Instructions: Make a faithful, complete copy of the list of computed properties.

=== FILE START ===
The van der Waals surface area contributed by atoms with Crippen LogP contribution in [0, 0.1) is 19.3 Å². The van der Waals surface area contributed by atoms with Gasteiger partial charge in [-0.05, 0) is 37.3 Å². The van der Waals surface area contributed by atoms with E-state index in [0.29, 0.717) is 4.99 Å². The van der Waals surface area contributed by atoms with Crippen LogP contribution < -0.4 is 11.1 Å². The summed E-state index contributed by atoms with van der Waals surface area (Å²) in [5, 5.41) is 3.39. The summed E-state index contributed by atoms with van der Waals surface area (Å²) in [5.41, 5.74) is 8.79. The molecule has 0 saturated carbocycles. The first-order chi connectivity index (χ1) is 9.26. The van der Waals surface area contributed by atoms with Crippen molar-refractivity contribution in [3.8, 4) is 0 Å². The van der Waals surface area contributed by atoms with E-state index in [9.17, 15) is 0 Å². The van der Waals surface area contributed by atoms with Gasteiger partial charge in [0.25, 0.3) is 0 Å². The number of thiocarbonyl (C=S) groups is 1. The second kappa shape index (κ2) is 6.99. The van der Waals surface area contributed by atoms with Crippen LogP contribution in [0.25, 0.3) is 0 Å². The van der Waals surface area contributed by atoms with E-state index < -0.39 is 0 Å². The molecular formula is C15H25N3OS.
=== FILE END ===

The van der Waals surface area contributed by atoms with Crippen LogP contribution in [0, 0.1) is 19.3 Å². The van der Waals surface area contributed by atoms with Gasteiger partial charge in [-0.05, 0) is 37.3 Å². The van der Waals surface area contributed by atoms with E-state index in [0.29, 0.717) is 4.99 Å². The van der Waals surface area contributed by atoms with Crippen LogP contribution < -0.4 is 11.1 Å². The summed E-state index contributed by atoms with van der Waals surface area (Å²) in [5, 5.41) is 3.39. The summed E-state index contributed by atoms with van der Waals surface area (Å²) in [5.41, 5.74) is 8.79. The molecule has 0 saturated carbocycles. The first-order chi connectivity index (χ1) is 9.26. The van der Waals surface area contributed by atoms with Crippen molar-refractivity contribution in [3.8, 4) is 0 Å². The van der Waals surface area contributed by atoms with E-state index in [9.17, 15) is 0 Å². The van der Waals surface area contributed by atoms with Gasteiger partial charge in [0.25, 0.3) is 0 Å². The number of thiocarbonyl (C=S) groups is 1. The second kappa shape index (κ2) is 6.99. The van der Waals surface area contributed by atoms with Crippen LogP contribution in [0.25, 0.3) is 0 Å². The van der Waals surface area contributed by atoms with E-state index < -0.39 is 0 Å². The molecular formula is C15H25N3OS.